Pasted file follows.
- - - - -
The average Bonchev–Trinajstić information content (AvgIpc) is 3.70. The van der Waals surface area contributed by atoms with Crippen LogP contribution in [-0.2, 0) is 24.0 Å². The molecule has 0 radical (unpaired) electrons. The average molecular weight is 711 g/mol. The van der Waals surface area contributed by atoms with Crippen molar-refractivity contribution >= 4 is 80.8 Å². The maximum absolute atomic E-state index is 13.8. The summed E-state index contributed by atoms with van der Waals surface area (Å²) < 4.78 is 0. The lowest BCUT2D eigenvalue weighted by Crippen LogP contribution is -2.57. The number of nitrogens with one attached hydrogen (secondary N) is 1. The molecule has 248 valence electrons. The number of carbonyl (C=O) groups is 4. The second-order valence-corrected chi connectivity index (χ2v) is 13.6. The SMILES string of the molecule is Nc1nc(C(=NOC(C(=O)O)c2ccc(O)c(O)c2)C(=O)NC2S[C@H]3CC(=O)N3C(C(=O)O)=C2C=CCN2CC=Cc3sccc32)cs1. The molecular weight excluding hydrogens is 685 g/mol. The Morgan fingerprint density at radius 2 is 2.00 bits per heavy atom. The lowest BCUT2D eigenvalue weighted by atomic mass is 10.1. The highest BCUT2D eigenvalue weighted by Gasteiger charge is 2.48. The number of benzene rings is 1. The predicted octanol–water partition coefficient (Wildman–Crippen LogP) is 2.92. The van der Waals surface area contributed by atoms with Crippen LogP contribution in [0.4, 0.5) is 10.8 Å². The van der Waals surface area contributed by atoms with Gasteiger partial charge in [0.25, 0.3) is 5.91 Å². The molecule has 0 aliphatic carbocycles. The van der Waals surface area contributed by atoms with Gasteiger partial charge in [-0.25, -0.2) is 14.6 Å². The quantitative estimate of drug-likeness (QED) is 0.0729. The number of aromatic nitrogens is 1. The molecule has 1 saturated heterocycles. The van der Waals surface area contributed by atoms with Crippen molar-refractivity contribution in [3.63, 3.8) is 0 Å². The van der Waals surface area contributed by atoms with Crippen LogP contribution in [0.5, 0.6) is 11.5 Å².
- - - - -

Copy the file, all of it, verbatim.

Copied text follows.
The average Bonchev–Trinajstić information content (AvgIpc) is 3.70. The van der Waals surface area contributed by atoms with Crippen LogP contribution in [-0.2, 0) is 24.0 Å². The molecule has 0 radical (unpaired) electrons. The average molecular weight is 711 g/mol. The van der Waals surface area contributed by atoms with Crippen molar-refractivity contribution >= 4 is 80.8 Å². The maximum absolute atomic E-state index is 13.8. The summed E-state index contributed by atoms with van der Waals surface area (Å²) < 4.78 is 0. The lowest BCUT2D eigenvalue weighted by Crippen LogP contribution is -2.57. The number of nitrogens with one attached hydrogen (secondary N) is 1. The molecule has 248 valence electrons. The number of carbonyl (C=O) groups is 4. The second-order valence-corrected chi connectivity index (χ2v) is 13.6. The SMILES string of the molecule is Nc1nc(C(=NOC(C(=O)O)c2ccc(O)c(O)c2)C(=O)NC2S[C@H]3CC(=O)N3C(C(=O)O)=C2C=CCN2CC=Cc3sccc32)cs1. The molecular weight excluding hydrogens is 685 g/mol. The Morgan fingerprint density at radius 2 is 2.00 bits per heavy atom. The lowest BCUT2D eigenvalue weighted by atomic mass is 10.1. The highest BCUT2D eigenvalue weighted by Gasteiger charge is 2.48. The number of benzene rings is 1. The predicted octanol–water partition coefficient (Wildman–Crippen LogP) is 2.92. The van der Waals surface area contributed by atoms with Crippen LogP contribution in [0.4, 0.5) is 10.8 Å². The van der Waals surface area contributed by atoms with Gasteiger partial charge in [0.25, 0.3) is 5.91 Å². The molecule has 0 aliphatic carbocycles. The van der Waals surface area contributed by atoms with Gasteiger partial charge in [-0.25, -0.2) is 14.6 Å². The quantitative estimate of drug-likeness (QED) is 0.0729. The number of aromatic nitrogens is 1. The molecule has 1 saturated heterocycles. The van der Waals surface area contributed by atoms with Crippen molar-refractivity contribution in [3.63, 3.8) is 0 Å². The van der Waals surface area contributed by atoms with Crippen LogP contribution in [0.5, 0.6) is 11.5 Å².